Clearly outlined methodologies that quantify the adoption burden of Managed Entry Agreements (MEAs) do not exist in the public domain and are needed by market access stakeholders. This study aimed to determine at hospital level the expenses involved in setting up a performance-based MEA |
Focusing on a theoretical single-use treatment for Acute Lymphoblastic Leukemia, information from five NHS Hospital Trusts was gathered that detailed expenses related to job roles, personnel hours, capital investments and tasks. The research aimed to compare, over a 10-year period, the implementation of the treatment with or without a managed entry agreement (MEA), with the administrative workload of the current standard of care (SoC).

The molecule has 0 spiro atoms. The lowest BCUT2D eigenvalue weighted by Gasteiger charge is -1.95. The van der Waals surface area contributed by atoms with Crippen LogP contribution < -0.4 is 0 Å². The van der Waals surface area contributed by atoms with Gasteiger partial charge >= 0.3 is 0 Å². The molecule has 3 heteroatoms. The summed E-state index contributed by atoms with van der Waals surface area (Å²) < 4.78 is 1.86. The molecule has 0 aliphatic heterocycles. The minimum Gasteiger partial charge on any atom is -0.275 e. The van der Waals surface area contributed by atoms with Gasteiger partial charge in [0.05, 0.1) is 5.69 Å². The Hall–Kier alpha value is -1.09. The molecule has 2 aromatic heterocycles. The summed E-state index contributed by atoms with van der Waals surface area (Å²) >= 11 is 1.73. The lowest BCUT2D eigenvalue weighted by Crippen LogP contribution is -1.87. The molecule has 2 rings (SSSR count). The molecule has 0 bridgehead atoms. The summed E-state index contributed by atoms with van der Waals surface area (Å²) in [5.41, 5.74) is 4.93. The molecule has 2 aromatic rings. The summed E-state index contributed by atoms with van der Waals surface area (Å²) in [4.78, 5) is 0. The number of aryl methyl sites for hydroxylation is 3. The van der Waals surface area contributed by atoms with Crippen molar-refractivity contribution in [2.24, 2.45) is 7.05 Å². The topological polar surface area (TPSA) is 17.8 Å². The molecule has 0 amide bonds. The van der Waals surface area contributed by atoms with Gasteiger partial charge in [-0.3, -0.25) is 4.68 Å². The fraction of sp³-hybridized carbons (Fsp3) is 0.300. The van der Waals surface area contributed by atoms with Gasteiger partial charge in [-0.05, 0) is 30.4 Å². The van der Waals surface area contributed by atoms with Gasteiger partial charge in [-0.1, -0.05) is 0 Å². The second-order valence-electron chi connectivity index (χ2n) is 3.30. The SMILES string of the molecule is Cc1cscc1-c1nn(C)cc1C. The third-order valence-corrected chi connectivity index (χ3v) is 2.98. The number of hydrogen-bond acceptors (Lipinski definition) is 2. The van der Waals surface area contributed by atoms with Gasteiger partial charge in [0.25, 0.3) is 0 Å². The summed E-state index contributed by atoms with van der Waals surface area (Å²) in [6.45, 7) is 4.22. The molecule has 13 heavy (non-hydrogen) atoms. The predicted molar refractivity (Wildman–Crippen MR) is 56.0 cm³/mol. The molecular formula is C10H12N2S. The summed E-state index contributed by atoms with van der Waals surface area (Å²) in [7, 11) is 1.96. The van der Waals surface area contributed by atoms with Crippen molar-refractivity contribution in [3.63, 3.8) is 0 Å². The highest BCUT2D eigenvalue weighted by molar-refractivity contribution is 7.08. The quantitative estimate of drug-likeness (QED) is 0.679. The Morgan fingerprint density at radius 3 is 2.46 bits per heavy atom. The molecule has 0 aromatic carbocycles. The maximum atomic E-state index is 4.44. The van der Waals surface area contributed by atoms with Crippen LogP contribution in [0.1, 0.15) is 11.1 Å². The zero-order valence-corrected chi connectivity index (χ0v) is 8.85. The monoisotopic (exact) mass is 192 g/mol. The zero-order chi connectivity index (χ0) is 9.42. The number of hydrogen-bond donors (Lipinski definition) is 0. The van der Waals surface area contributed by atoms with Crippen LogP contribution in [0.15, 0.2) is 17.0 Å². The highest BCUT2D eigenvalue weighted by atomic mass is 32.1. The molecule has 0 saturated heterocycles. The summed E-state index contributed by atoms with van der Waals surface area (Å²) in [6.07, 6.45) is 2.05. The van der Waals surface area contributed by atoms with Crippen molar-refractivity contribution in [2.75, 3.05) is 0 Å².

There was variability in the expenses required to support the hospital payments for the target patient population over a 10-year period: for the SoC was £447,353, compared to £1,117,024 for the novel therapy with MEA, and £245,317 without MEA.
The higher frequency of infusions requiring payments and the associated mandatory data explains the higher costs associated with the SoC compared to the novel therapy without an MEA. The greatest financial burden is attributed to the novel therapy with MEA, given the higher frequency of monitoring in year one to make up for the higher uncertainty in clinical data, and informs the performance-based reimbursement.